Lemkau has told people privately that his departure had nothing to do with his tiff with Solomon.

The exodus picked up steam this year. Last month, Michael Daffey, who had led the global markets division, retired.

Then, this week, Eric Lane, co-head of the firm’s asset management business and also viewed as a contender for the Goldman CEO role, took a senior role at a large hedge fund. Karen Patton Seymour, the firm’s general counsel since 2019, also left and plans to return to her former law firm, according to internal emails. All were members of the management committee, and all but Seymour had long tenures at the firm. Around the same time, Omer Ismail, head of Goldman’s Marcus consumer business, left to run a new financial-technology venture that has been seeded by Walmart, taking a deputy who had overseen the firm’s Apple credit card partnership along with him.

Stephanie Smith, a consumer wealth management partner and one of just five Black female partners at the firm, has also exited to take an executive role at BlackRock, say three people with knowledge of her talks. BlackRock, the giant asset manager, had tried and failed to recruit her about five years earlier, two of the people said.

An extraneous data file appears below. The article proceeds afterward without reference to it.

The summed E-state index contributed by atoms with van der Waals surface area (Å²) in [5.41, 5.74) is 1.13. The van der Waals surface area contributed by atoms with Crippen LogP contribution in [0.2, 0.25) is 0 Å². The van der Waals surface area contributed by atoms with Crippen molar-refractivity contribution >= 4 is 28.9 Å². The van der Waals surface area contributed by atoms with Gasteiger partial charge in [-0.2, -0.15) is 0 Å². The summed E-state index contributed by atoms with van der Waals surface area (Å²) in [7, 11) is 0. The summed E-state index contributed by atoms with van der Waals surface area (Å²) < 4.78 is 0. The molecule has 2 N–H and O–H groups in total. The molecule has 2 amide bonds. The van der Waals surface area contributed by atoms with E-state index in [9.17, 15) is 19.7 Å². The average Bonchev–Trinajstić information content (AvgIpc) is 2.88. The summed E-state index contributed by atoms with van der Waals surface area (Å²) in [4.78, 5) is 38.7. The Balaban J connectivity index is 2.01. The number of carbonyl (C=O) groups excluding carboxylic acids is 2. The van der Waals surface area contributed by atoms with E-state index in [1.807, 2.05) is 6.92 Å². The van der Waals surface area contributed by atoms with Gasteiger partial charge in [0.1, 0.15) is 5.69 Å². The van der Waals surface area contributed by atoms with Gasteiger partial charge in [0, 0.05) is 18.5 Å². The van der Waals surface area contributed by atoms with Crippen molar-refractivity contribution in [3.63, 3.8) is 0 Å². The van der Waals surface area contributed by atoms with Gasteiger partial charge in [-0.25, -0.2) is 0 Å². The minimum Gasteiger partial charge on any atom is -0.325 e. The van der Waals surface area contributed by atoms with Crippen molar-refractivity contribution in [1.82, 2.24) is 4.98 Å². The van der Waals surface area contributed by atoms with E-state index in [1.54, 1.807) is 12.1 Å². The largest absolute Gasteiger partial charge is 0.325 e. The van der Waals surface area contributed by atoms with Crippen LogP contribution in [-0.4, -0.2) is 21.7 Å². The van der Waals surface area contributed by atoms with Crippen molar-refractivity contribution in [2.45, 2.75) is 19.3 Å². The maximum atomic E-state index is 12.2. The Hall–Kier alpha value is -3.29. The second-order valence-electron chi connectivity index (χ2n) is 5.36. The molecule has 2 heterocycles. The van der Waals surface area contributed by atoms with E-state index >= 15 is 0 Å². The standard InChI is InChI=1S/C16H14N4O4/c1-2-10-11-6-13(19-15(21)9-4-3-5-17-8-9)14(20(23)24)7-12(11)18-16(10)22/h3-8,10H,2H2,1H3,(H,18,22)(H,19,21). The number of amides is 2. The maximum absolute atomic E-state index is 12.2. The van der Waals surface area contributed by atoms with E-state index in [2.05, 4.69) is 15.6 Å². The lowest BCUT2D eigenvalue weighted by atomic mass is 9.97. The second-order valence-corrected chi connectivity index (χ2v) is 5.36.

Ram Sundaram, a senior trading executive known for structuring complex bond deals, left this year, as did Jason Mathews, who ran a U.S. stock-product sales desk and was one of a roughly half-dozen Black male partners.

For many, the moment was bittersweet.

In an email, Mathews said he was “extremely proud to be able to call G.S. home for the last 20 years.” The firm, he added, “is still and always will be a place where everyone works their tail off to get better every day — no matter what challenge is in front of them.”